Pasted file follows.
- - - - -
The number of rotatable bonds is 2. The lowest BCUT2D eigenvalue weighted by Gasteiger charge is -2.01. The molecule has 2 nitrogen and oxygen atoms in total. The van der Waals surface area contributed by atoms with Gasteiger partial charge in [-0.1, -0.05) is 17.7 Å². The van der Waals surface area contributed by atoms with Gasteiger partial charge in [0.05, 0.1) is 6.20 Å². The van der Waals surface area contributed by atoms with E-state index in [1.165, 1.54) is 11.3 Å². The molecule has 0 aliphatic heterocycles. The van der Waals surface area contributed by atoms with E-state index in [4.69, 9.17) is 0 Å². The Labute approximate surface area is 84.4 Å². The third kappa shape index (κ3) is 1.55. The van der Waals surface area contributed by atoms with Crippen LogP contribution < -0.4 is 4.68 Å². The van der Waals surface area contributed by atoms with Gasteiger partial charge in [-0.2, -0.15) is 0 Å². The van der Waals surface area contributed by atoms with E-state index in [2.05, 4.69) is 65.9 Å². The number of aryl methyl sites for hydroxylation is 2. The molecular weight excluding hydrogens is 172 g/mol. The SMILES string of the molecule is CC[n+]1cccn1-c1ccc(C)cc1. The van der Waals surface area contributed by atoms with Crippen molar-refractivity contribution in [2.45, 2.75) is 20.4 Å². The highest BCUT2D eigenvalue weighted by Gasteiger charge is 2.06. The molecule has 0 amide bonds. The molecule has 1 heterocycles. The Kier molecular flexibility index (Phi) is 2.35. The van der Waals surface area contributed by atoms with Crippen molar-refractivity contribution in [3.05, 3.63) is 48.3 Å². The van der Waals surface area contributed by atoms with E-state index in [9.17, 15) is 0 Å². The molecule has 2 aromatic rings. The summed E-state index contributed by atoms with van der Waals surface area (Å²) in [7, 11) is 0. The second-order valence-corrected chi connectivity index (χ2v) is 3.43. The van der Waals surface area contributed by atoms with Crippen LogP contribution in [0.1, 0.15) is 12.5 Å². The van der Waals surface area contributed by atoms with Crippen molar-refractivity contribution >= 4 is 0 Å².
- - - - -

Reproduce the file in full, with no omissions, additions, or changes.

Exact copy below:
The number of rotatable bonds is 2. The lowest BCUT2D eigenvalue weighted by Gasteiger charge is -2.01. The molecule has 2 nitrogen and oxygen atoms in total. The van der Waals surface area contributed by atoms with Gasteiger partial charge in [-0.1, -0.05) is 17.7 Å². The van der Waals surface area contributed by atoms with Gasteiger partial charge in [0.05, 0.1) is 6.20 Å². The van der Waals surface area contributed by atoms with E-state index in [1.165, 1.54) is 11.3 Å². The molecule has 0 aliphatic heterocycles. The van der Waals surface area contributed by atoms with E-state index in [4.69, 9.17) is 0 Å². The Labute approximate surface area is 84.4 Å². The third kappa shape index (κ3) is 1.55. The van der Waals surface area contributed by atoms with Crippen LogP contribution < -0.4 is 4.68 Å². The van der Waals surface area contributed by atoms with Gasteiger partial charge in [-0.2, -0.15) is 0 Å². The van der Waals surface area contributed by atoms with E-state index in [2.05, 4.69) is 65.9 Å². The number of aryl methyl sites for hydroxylation is 2. The molecular weight excluding hydrogens is 172 g/mol. The SMILES string of the molecule is CC[n+]1cccn1-c1ccc(C)cc1. The van der Waals surface area contributed by atoms with Crippen molar-refractivity contribution in [2.45, 2.75) is 20.4 Å². The highest BCUT2D eigenvalue weighted by Gasteiger charge is 2.06. The molecule has 0 amide bonds. The molecule has 1 heterocycles. The Kier molecular flexibility index (Phi) is 2.35. The van der Waals surface area contributed by atoms with Crippen molar-refractivity contribution in [3.05, 3.63) is 48.3 Å². The van der Waals surface area contributed by atoms with E-state index in [9.17, 15) is 0 Å². The molecule has 2 aromatic rings. The summed E-state index contributed by atoms with van der Waals surface area (Å²) in [7, 11) is 0. The second-order valence-corrected chi connectivity index (χ2v) is 3.43. The van der Waals surface area contributed by atoms with Crippen LogP contribution in [0.1, 0.15) is 12.5 Å². The van der Waals surface area contributed by atoms with Crippen molar-refractivity contribution >= 4 is 0 Å².